“Fear leads to anger. Anger leads to hate. Hate leads to suffering.”
Walter says this is stated as a self-evident fact, with no rational basis (Dude, it’s a movie) but it struck me because I remember hearing it in the movie and thinking “Heh, Lucas has been reading Dhammapada.”
Okay, PJM’s format doesn’t lend itself to sidebars, so I’m going to slip in a sidebar right here. The Dhammapada — which can be translated “The Path of Natural Law” — is sometimes known to Westerners as “the Buddhist Bible”. It’s really more like Bartlett’s Quotations from the Sutras, a compilation of things the Buddha is reputed to have said. They often sound kinda profound, and usually don’t quite make sense, which adds to their Mystical Import.
So, anyway, I thought “heh, Lucas has been reading Dhammapada” because that’s recognizably a restatement of the first of the Four Noble Truths. For those of you following along at home, the Four Noble Truths are usually stated as:
- Suffering exists.
- Suffering arises from attachment (or “craving” or “yearning.”)
- The cure for suffering is to end attachment.
- There are skillful means by which one can learn to give up attachment.
When we look a little more deeply, you find that attachment, or yearning, happens when we are confronted by the fact that all the “things” we care about are transitory, passing epiphenomena that arise by cause and effect (karma and vipaka), and eventually die and disappear. So we anticipate the loss, which leads to fear, and hate, and anger, and all the negative emotions. In Lucas’ universe, this leads to the Dark Side of the Force, which really can be summed up throughout the movies as the attempt to use the Force to compel people, and things, and really the Universe itself to yield to our will. After all, what Anakin is offered is the esoteric power to keep Amidala alive when his Force-heightened senses tell him she’s going to die. Yoda tries to warn him that everyone will eventually die, and that fighting this is one of the attachments that lead to the Dark Side, but Anakin doesn’t listen.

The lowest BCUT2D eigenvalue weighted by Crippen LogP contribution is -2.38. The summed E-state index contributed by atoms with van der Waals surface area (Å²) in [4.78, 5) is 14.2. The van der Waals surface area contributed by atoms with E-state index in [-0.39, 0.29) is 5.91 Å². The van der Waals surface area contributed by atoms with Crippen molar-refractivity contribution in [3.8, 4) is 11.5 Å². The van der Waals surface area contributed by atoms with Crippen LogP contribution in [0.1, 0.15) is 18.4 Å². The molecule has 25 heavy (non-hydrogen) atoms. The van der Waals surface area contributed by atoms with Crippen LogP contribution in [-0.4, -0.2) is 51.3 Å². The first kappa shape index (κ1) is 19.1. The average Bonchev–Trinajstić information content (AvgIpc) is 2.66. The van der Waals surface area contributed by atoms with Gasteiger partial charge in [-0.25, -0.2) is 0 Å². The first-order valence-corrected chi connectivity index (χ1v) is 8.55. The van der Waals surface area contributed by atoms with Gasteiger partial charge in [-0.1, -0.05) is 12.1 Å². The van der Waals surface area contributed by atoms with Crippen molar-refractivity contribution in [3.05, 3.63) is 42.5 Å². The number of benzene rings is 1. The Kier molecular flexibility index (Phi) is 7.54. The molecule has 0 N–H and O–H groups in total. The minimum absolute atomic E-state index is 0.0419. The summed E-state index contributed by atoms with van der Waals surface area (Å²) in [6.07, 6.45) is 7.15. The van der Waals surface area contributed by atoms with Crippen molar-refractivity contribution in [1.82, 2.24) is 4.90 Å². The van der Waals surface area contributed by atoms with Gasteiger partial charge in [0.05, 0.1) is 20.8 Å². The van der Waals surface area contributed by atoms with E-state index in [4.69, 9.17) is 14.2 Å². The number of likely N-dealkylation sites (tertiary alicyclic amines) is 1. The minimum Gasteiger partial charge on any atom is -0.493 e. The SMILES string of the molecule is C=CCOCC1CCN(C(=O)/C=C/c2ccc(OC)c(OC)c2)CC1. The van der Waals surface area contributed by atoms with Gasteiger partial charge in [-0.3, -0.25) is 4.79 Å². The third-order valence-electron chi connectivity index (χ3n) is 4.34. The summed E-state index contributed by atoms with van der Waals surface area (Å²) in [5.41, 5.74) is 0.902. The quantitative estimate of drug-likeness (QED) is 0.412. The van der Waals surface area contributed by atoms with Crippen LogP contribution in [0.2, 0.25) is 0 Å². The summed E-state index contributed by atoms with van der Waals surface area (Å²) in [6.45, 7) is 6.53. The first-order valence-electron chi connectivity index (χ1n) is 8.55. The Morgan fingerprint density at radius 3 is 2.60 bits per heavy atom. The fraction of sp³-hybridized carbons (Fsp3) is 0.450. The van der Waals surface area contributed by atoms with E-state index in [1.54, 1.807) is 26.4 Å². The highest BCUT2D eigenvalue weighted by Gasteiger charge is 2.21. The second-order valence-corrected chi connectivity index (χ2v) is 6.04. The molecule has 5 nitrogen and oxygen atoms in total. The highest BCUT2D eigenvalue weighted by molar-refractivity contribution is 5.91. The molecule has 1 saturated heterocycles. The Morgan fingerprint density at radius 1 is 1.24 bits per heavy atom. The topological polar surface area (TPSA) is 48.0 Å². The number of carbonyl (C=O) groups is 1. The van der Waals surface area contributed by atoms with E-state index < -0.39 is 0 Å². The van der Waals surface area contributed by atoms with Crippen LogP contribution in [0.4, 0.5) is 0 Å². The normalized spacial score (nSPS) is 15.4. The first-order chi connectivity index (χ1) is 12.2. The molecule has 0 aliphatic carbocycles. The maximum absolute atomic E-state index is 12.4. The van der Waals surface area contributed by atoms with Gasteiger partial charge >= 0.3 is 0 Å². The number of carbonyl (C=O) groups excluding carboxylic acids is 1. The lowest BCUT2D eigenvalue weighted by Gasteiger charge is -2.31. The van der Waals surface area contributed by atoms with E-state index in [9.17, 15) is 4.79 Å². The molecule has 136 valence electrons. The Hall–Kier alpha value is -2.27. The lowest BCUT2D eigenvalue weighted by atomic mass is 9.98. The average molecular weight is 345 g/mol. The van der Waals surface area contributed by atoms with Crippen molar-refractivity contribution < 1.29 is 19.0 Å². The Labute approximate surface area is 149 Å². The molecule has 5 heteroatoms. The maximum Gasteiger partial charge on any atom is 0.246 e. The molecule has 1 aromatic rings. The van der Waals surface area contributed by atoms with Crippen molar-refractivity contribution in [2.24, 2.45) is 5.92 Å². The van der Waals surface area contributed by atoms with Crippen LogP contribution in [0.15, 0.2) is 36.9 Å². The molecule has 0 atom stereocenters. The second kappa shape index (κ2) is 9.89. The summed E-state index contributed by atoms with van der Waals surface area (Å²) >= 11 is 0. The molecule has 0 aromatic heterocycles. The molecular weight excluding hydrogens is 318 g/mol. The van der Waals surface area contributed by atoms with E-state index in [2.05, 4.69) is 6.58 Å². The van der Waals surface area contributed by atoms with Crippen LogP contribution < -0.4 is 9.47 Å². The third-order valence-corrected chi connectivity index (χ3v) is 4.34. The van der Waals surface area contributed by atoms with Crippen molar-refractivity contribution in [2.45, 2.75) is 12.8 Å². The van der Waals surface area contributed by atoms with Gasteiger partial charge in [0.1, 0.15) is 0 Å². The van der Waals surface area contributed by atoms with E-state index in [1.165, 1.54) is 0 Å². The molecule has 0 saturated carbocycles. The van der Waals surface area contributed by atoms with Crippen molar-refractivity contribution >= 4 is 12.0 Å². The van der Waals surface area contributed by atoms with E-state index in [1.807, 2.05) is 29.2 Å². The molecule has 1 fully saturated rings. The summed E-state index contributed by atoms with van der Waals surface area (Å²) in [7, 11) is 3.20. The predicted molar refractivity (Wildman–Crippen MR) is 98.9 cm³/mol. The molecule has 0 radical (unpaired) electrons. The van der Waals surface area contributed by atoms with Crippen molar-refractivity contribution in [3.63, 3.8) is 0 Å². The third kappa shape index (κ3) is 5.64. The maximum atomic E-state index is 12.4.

Of course, if he did, it would have ended the whole series, but that’s fiction for you.
Building on this, though, Walter asks a question most people ask as beginning Buddhists: isn’t wanting to do good and avoid evil an attachment? Wouldn’t a really unattached person have no moral restraints at all?